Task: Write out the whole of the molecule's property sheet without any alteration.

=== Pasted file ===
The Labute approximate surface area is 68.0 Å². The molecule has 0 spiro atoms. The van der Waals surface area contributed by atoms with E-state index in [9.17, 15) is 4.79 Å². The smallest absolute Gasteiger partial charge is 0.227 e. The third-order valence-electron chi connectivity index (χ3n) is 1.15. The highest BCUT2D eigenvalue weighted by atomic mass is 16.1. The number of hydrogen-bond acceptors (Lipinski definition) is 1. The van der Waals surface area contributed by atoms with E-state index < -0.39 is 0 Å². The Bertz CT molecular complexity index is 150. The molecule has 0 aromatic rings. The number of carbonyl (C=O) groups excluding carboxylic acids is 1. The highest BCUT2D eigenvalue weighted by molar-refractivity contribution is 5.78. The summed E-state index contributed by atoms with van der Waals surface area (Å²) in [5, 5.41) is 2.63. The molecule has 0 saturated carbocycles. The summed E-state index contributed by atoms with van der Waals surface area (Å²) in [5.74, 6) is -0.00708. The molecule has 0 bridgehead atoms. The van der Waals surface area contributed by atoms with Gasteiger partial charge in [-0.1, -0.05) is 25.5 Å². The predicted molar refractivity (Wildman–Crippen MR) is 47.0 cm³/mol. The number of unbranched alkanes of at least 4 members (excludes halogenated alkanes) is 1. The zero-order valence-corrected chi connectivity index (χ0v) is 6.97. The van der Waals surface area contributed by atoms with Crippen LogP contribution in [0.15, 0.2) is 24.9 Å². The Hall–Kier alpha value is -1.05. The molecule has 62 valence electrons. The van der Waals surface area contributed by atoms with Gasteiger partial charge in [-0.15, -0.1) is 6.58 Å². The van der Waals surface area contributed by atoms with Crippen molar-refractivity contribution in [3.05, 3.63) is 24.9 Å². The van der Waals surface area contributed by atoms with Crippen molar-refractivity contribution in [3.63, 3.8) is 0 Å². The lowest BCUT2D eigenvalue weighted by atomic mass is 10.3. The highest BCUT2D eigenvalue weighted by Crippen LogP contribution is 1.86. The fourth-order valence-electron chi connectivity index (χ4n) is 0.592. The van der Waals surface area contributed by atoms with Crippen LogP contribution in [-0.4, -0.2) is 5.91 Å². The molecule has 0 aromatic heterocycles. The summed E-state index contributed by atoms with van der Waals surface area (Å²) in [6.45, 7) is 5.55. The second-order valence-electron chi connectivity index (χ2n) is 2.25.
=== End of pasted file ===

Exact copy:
The Labute approximate surface area is 68.0 Å². The molecule has 0 spiro atoms. The van der Waals surface area contributed by atoms with E-state index in [9.17, 15) is 4.79 Å². The smallest absolute Gasteiger partial charge is 0.227 e. The third-order valence-electron chi connectivity index (χ3n) is 1.15. The highest BCUT2D eigenvalue weighted by atomic mass is 16.1. The number of hydrogen-bond acceptors (Lipinski definition) is 1. The van der Waals surface area contributed by atoms with E-state index < -0.39 is 0 Å². The Bertz CT molecular complexity index is 150. The molecule has 0 aromatic rings. The number of carbonyl (C=O) groups excluding carboxylic acids is 1. The highest BCUT2D eigenvalue weighted by molar-refractivity contribution is 5.78. The summed E-state index contributed by atoms with van der Waals surface area (Å²) in [5, 5.41) is 2.63. The molecule has 0 saturated carbocycles. The summed E-state index contributed by atoms with van der Waals surface area (Å²) in [5.74, 6) is -0.00708. The molecule has 0 bridgehead atoms. The van der Waals surface area contributed by atoms with Gasteiger partial charge in [-0.1, -0.05) is 25.5 Å². The predicted molar refractivity (Wildman–Crippen MR) is 47.0 cm³/mol. The number of unbranched alkanes of at least 4 members (excludes halogenated alkanes) is 1. The zero-order valence-corrected chi connectivity index (χ0v) is 6.97. The van der Waals surface area contributed by atoms with Crippen LogP contribution in [0.15, 0.2) is 24.9 Å². The Hall–Kier alpha value is -1.05. The molecule has 62 valence electrons. The van der Waals surface area contributed by atoms with Gasteiger partial charge in [-0.15, -0.1) is 6.58 Å². The van der Waals surface area contributed by atoms with Crippen molar-refractivity contribution in [3.05, 3.63) is 24.9 Å². The van der Waals surface area contributed by atoms with Crippen molar-refractivity contribution in [3.63, 3.8) is 0 Å². The lowest BCUT2D eigenvalue weighted by atomic mass is 10.3. The highest BCUT2D eigenvalue weighted by Crippen LogP contribution is 1.86. The fourth-order valence-electron chi connectivity index (χ4n) is 0.592. The van der Waals surface area contributed by atoms with Crippen LogP contribution in [-0.4, -0.2) is 5.91 Å². The molecule has 0 aromatic heterocycles. The summed E-state index contributed by atoms with van der Waals surface area (Å²) in [6.45, 7) is 5.55. The second-order valence-electron chi connectivity index (χ2n) is 2.25.